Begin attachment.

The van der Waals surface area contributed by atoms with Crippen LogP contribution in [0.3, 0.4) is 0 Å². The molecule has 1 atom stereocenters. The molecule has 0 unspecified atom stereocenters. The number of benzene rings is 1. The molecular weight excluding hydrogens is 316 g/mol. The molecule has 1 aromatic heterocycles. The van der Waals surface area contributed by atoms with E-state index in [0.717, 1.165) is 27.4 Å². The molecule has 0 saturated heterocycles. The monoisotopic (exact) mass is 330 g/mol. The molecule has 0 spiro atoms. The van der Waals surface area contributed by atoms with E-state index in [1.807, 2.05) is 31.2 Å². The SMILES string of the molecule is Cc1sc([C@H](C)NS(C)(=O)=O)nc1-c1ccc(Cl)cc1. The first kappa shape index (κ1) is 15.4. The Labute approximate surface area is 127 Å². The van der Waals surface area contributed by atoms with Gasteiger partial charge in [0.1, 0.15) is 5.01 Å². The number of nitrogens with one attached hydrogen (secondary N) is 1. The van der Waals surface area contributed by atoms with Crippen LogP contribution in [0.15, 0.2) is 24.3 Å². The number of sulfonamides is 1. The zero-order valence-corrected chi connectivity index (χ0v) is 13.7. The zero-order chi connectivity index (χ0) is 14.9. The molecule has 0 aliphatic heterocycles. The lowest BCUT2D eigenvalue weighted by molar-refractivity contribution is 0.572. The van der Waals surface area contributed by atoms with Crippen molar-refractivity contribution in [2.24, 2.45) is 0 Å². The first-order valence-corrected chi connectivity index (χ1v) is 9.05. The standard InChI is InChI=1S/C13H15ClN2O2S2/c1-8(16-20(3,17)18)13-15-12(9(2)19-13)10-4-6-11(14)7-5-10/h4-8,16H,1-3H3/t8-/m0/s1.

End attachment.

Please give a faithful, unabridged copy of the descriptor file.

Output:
The van der Waals surface area contributed by atoms with Crippen LogP contribution in [0.3, 0.4) is 0 Å². The molecule has 1 atom stereocenters. The molecule has 0 unspecified atom stereocenters. The number of benzene rings is 1. The molecular weight excluding hydrogens is 316 g/mol. The molecule has 1 aromatic heterocycles. The van der Waals surface area contributed by atoms with E-state index in [0.717, 1.165) is 27.4 Å². The molecule has 0 saturated heterocycles. The monoisotopic (exact) mass is 330 g/mol. The molecule has 0 spiro atoms. The van der Waals surface area contributed by atoms with E-state index in [1.807, 2.05) is 31.2 Å². The SMILES string of the molecule is Cc1sc([C@H](C)NS(C)(=O)=O)nc1-c1ccc(Cl)cc1. The first kappa shape index (κ1) is 15.4. The Labute approximate surface area is 127 Å². The van der Waals surface area contributed by atoms with Gasteiger partial charge in [0.1, 0.15) is 5.01 Å². The number of nitrogens with one attached hydrogen (secondary N) is 1. The van der Waals surface area contributed by atoms with Crippen LogP contribution in [0.15, 0.2) is 24.3 Å². The number of sulfonamides is 1. The zero-order valence-corrected chi connectivity index (χ0v) is 13.7. The zero-order chi connectivity index (χ0) is 14.9. The molecule has 0 aliphatic heterocycles. The lowest BCUT2D eigenvalue weighted by molar-refractivity contribution is 0.572. The van der Waals surface area contributed by atoms with Crippen molar-refractivity contribution in [2.24, 2.45) is 0 Å². The first-order valence-corrected chi connectivity index (χ1v) is 9.05. The standard InChI is InChI=1S/C13H15ClN2O2S2/c1-8(16-20(3,17)18)13-15-12(9(2)19-13)10-4-6-11(14)7-5-10/h4-8,16H,1-3H3/t8-/m0/s1.